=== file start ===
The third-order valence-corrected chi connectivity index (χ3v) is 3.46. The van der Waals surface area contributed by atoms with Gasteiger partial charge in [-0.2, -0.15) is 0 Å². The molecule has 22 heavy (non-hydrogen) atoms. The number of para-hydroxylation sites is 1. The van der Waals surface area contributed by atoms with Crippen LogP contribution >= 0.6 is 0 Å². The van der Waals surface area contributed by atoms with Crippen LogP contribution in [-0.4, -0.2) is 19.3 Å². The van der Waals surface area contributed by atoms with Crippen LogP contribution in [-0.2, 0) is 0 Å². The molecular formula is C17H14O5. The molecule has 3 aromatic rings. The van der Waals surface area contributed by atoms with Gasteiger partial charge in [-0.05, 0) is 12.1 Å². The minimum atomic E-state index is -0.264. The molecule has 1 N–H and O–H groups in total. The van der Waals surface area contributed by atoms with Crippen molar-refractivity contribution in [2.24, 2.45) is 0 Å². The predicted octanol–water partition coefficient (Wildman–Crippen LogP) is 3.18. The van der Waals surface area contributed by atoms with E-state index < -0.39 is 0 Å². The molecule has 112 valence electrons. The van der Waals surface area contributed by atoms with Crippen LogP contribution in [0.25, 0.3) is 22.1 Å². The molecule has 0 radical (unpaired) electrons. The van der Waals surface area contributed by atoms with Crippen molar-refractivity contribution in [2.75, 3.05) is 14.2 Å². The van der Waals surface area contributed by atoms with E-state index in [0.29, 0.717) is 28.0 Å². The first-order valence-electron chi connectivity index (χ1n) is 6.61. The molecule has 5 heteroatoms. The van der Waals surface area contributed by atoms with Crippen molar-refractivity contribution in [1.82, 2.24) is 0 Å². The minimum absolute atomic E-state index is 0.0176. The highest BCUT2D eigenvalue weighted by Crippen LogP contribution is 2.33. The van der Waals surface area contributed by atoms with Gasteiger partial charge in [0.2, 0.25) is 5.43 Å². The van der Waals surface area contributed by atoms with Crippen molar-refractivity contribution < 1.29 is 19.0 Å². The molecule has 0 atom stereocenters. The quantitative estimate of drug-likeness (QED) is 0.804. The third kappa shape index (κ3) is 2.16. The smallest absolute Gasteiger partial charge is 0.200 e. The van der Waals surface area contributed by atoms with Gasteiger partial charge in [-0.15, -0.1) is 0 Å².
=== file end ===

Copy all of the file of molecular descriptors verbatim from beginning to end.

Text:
The third-order valence-corrected chi connectivity index (χ3v) is 3.46. The van der Waals surface area contributed by atoms with Gasteiger partial charge in [-0.2, -0.15) is 0 Å². The molecule has 22 heavy (non-hydrogen) atoms. The number of para-hydroxylation sites is 1. The van der Waals surface area contributed by atoms with Crippen LogP contribution >= 0.6 is 0 Å². The van der Waals surface area contributed by atoms with Crippen LogP contribution in [-0.4, -0.2) is 19.3 Å². The van der Waals surface area contributed by atoms with Crippen LogP contribution in [-0.2, 0) is 0 Å². The molecular formula is C17H14O5. The molecule has 3 aromatic rings. The van der Waals surface area contributed by atoms with Gasteiger partial charge in [-0.05, 0) is 12.1 Å². The minimum atomic E-state index is -0.264. The molecule has 1 N–H and O–H groups in total. The van der Waals surface area contributed by atoms with Crippen molar-refractivity contribution in [2.24, 2.45) is 0 Å². The predicted octanol–water partition coefficient (Wildman–Crippen LogP) is 3.18. The van der Waals surface area contributed by atoms with E-state index < -0.39 is 0 Å². The molecule has 112 valence electrons. The van der Waals surface area contributed by atoms with Crippen LogP contribution in [0.25, 0.3) is 22.1 Å². The molecule has 0 radical (unpaired) electrons. The van der Waals surface area contributed by atoms with Crippen molar-refractivity contribution in [2.75, 3.05) is 14.2 Å². The van der Waals surface area contributed by atoms with E-state index in [0.29, 0.717) is 28.0 Å². The first-order valence-electron chi connectivity index (χ1n) is 6.61. The molecule has 5 heteroatoms. The van der Waals surface area contributed by atoms with Crippen molar-refractivity contribution in [1.82, 2.24) is 0 Å². The minimum absolute atomic E-state index is 0.0176. The highest BCUT2D eigenvalue weighted by Crippen LogP contribution is 2.33. The van der Waals surface area contributed by atoms with Gasteiger partial charge in [0.2, 0.25) is 5.43 Å². The van der Waals surface area contributed by atoms with Crippen molar-refractivity contribution < 1.29 is 19.0 Å². The molecule has 0 atom stereocenters. The quantitative estimate of drug-likeness (QED) is 0.804. The third kappa shape index (κ3) is 2.16. The smallest absolute Gasteiger partial charge is 0.200 e. The van der Waals surface area contributed by atoms with Gasteiger partial charge in [-0.15, -0.1) is 0 Å².